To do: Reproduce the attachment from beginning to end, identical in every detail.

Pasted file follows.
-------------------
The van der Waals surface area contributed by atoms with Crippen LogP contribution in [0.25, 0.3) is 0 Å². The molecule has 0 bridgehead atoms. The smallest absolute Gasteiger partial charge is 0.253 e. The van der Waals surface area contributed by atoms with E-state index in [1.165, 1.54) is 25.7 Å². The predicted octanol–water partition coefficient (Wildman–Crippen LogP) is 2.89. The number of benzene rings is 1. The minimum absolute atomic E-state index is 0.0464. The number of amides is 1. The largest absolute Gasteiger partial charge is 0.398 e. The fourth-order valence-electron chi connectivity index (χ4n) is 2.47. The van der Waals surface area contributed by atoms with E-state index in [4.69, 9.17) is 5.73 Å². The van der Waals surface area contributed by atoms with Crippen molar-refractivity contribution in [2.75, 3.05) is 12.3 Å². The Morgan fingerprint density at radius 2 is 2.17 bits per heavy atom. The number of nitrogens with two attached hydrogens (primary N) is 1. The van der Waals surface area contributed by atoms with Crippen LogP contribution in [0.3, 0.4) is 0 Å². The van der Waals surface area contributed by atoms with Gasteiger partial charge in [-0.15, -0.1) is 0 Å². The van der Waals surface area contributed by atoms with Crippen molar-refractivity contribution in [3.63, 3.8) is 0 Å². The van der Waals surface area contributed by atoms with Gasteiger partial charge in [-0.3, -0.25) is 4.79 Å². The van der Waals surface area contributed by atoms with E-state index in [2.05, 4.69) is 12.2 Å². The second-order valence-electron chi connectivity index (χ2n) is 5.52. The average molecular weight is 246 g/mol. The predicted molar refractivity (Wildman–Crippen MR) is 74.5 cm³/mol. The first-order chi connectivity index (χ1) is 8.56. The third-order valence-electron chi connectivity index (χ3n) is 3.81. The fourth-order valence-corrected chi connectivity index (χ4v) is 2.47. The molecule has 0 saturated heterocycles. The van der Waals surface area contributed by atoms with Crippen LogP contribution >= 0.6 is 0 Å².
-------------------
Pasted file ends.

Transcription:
The van der Waals surface area contributed by atoms with Crippen LogP contribution in [0.25, 0.3) is 0 Å². The molecule has 0 bridgehead atoms. The smallest absolute Gasteiger partial charge is 0.253 e. The van der Waals surface area contributed by atoms with E-state index in [1.165, 1.54) is 25.7 Å². The predicted octanol–water partition coefficient (Wildman–Crippen LogP) is 2.89. The number of benzene rings is 1. The minimum absolute atomic E-state index is 0.0464. The number of amides is 1. The largest absolute Gasteiger partial charge is 0.398 e. The fourth-order valence-electron chi connectivity index (χ4n) is 2.47. The van der Waals surface area contributed by atoms with E-state index in [4.69, 9.17) is 5.73 Å². The van der Waals surface area contributed by atoms with Crippen molar-refractivity contribution in [2.75, 3.05) is 12.3 Å². The Morgan fingerprint density at radius 2 is 2.17 bits per heavy atom. The number of nitrogens with two attached hydrogens (primary N) is 1. The van der Waals surface area contributed by atoms with Crippen LogP contribution in [0.3, 0.4) is 0 Å². The van der Waals surface area contributed by atoms with Gasteiger partial charge in [-0.15, -0.1) is 0 Å². The van der Waals surface area contributed by atoms with Crippen molar-refractivity contribution in [3.63, 3.8) is 0 Å². The van der Waals surface area contributed by atoms with Gasteiger partial charge in [-0.3, -0.25) is 4.79 Å². The van der Waals surface area contributed by atoms with E-state index in [2.05, 4.69) is 12.2 Å². The second-order valence-electron chi connectivity index (χ2n) is 5.52. The average molecular weight is 246 g/mol. The predicted molar refractivity (Wildman–Crippen MR) is 74.5 cm³/mol. The first-order chi connectivity index (χ1) is 8.56. The third-order valence-electron chi connectivity index (χ3n) is 3.81. The fourth-order valence-corrected chi connectivity index (χ4v) is 2.47. The molecule has 0 saturated heterocycles. The van der Waals surface area contributed by atoms with Crippen LogP contribution >= 0.6 is 0 Å².